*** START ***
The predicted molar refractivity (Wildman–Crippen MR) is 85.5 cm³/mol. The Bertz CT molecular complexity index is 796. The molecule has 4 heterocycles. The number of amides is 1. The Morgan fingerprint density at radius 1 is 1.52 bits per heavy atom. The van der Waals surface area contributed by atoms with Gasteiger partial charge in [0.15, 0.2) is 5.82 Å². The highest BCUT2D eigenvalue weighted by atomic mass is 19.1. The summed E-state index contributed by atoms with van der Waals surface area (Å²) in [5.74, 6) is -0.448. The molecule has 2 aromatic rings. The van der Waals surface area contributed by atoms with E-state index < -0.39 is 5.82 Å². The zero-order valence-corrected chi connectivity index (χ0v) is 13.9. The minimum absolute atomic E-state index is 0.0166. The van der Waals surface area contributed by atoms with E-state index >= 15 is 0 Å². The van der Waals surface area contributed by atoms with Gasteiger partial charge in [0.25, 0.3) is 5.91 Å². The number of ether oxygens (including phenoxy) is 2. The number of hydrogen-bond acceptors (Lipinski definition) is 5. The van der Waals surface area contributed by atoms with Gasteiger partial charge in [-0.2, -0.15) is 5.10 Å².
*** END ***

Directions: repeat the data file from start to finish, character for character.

The predicted molar refractivity (Wildman–Crippen MR) is 85.5 cm³/mol. The Bertz CT molecular complexity index is 796. The molecule has 4 heterocycles. The number of amides is 1. The Morgan fingerprint density at radius 1 is 1.52 bits per heavy atom. The van der Waals surface area contributed by atoms with Gasteiger partial charge in [0.15, 0.2) is 5.82 Å². The highest BCUT2D eigenvalue weighted by atomic mass is 19.1. The summed E-state index contributed by atoms with van der Waals surface area (Å²) in [5.74, 6) is -0.448. The molecule has 2 aromatic rings. The van der Waals surface area contributed by atoms with E-state index < -0.39 is 5.82 Å². The zero-order valence-corrected chi connectivity index (χ0v) is 13.9. The minimum absolute atomic E-state index is 0.0166. The van der Waals surface area contributed by atoms with E-state index >= 15 is 0 Å². The van der Waals surface area contributed by atoms with Gasteiger partial charge in [0.25, 0.3) is 5.91 Å². The number of ether oxygens (including phenoxy) is 2. The number of hydrogen-bond acceptors (Lipinski definition) is 5. The van der Waals surface area contributed by atoms with Gasteiger partial charge in [-0.2, -0.15) is 5.10 Å².